Strong bloodlines highlight 2016 NASCAR Next class

(NASCAR)

(NASCAR)

For a Driver’s Education dropout, Todd Gilliland has done pretty well for himself in the racing world.

Gilliland, a member of the 11-driver 2016-17 NASCAR Next class announced on Tuesday, turned 16 two days ago, but that didn’t mean a trip to the DMV for a North Carolina driver’s license was in the offing.

Even though Gilliland has achieved a spectacular start in stock car racing, he’ll have to wait a while to be street-legal, thanks to a conflict during his first stint in driver’s ed.

“I had an ARCA race in Iowa that I had to go run, and I had to quit driver’s ed and go to that,” Gilliland told the NASCAR Wire Service. “I actually don’t get my license until January. I have to wait a little bit longer, but it’s going to be fun when I get it.”

Not as much fun, however, as racing provides. The third-generation driver already has enjoyed enormous success in his young career. In November 2015, Gilliland won his NASCAR K&N Pro Series West debut at Phoenix International Raceway. Subsequently, he has posted two wins and a runner-up finish in three more starts in that series, along with one victory in two starts in the NASCAR K&N Pro Series East.

Gilliland also won his ARCA debut at Toledo in May 2015 before finishing ninth at Iowa last July in the race that delayed the acquisition of his street license.

The son of NASCAR Sprint Cup Series driver David Gilliland and the grandson of former Winston West Series champion Butch Gilliland, Todd isn’t the only member of the NASCAR Next class who features strong racing bloodlines.

Harrison Burton, 15, is the son of 21-time Sprint Cup winner Jeff Burton and the nephew of former Daytona 500 winner Ward Burton. To Harrison, inclusion in the NASCAR Next class is an opportunity of substantial importance.

“It gives me a huge amount of optimism,” Harrison Burton said. “With the time I’ve spent with the NASCAR Next people, I can already tell how helpful they’re going to be, helping me build my brand and progress in my career.

“They’ve done a great job communicating with all the drivers about anything, really—any questions you have about anything you can possibly think of, whether it’s racing or a social issue. They’re there to help.”

Burton paid particular attention to the NASCAR Camping World Truck Series victory of Next alumnus William Byron, who took his first checkered flag in the series on May 6 at Kansas Speedway. Burton and Byron soon will have more than just NASCAR Next affiliation in common.

“Not only is he from NASCAR Next, he’s in a KBM (Kyle Busch Motorsports) truck, which is what I’m going to have the privilege to drive at Martinsville (Oct. 29), so there are a lot of reassuring things going on right now. It’s definitely the best opportunity I’ve had in my life, as far as racing goes. I’m so thankful for it.”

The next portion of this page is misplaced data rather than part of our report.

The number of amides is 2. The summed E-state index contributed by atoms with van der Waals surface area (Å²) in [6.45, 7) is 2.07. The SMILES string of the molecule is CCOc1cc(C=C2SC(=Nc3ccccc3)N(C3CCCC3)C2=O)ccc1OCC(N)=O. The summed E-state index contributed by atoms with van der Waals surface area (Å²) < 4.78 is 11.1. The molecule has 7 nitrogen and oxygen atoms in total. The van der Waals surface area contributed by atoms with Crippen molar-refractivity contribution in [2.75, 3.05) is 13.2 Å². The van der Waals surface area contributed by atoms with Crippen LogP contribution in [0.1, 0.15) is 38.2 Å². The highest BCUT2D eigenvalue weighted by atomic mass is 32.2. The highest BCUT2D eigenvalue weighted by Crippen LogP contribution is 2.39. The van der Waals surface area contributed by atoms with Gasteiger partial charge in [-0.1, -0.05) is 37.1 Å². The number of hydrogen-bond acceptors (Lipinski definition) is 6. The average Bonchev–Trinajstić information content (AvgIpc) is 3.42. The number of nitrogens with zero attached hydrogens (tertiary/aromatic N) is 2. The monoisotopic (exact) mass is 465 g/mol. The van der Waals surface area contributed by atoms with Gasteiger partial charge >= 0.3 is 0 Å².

Burton draws heavily on the experience and wisdom of his father, who has moved from the seat of a NASCAR Sprint Cup car to the NBC Sports television booth.

“He’s had so much experience in the racing the world,” Harrison Burton said. “He helps me on the race track at times, but I think his biggest influence has been off the race track, not only helping me with media and being under the microscope, I guess you could say.

“He’s always been just a dad to me. We’ll go out and play basketball. It’s always cool to have stress-relieving time with him, because racing is so full of stress.”

While Jeff Burton is in the booth at the race track during NBC’s half of the schedule, David Gilliland now occupies a perch high above the asphalt for his son’s races.

“My dad just recently started spotting for me, and I think that’s one of the best decisions I’ve made in racing, just because of all his knowledge up there,” Todd Gilliland said. “He’s definitely always willing to help me out, and he’s definitely not afraid to share anything he can to make me better.”

Like Harrison Burton, Gilliland sees the NASCAR Next program as an important step in his career.

“It’s super special,” Gilliland said. “When you hear the names like Erik Jones, Chase Elliott, Ryan Blaney and all the guys who’ve made it to the top three series in NASCAR and been successful, I look to follow in their footsteps and learn from all the great people surrounding NASCAR Next and take every opportunity as I can and work on it.”

Gilliland and Burton, however, are part of a new Next class with impressive backgrounds and resumes. Here’s a look at the entire group of drivers and their credentials:

Harrison Burton (@HBurtonRacing) – The 15-year-old from Huntersville, North Carolina, has climbed to the NASCAR K&N Pro Series after setting the record last year as the youngest Division I race winner in NASCAR Whelen All-American Series history.